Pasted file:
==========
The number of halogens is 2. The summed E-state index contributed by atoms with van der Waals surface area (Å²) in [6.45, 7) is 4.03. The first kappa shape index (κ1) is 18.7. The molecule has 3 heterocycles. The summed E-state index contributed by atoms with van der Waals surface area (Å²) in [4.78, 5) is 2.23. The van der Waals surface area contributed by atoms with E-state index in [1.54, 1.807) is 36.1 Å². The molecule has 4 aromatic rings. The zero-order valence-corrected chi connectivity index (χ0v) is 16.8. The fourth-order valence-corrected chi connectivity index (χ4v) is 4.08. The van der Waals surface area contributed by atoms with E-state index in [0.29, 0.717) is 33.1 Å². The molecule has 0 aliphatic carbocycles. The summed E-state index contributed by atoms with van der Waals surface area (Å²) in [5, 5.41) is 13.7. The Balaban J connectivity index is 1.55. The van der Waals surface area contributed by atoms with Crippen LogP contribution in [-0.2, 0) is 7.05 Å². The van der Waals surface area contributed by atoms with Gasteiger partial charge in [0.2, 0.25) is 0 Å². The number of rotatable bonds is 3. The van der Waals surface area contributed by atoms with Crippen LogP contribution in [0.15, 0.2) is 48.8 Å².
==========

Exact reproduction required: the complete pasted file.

The number of halogens is 2. The summed E-state index contributed by atoms with van der Waals surface area (Å²) in [6.45, 7) is 4.03. The first kappa shape index (κ1) is 18.7. The molecule has 3 heterocycles. The summed E-state index contributed by atoms with van der Waals surface area (Å²) in [4.78, 5) is 2.23. The van der Waals surface area contributed by atoms with E-state index in [1.54, 1.807) is 36.1 Å². The molecule has 4 aromatic rings. The zero-order valence-corrected chi connectivity index (χ0v) is 16.8. The fourth-order valence-corrected chi connectivity index (χ4v) is 4.08. The van der Waals surface area contributed by atoms with E-state index in [0.29, 0.717) is 33.1 Å². The molecule has 0 aliphatic carbocycles. The summed E-state index contributed by atoms with van der Waals surface area (Å²) in [5, 5.41) is 13.7. The Balaban J connectivity index is 1.55. The van der Waals surface area contributed by atoms with Crippen LogP contribution in [-0.2, 0) is 7.05 Å². The van der Waals surface area contributed by atoms with Gasteiger partial charge in [0.2, 0.25) is 0 Å². The number of rotatable bonds is 3. The van der Waals surface area contributed by atoms with Crippen LogP contribution in [0.15, 0.2) is 48.8 Å².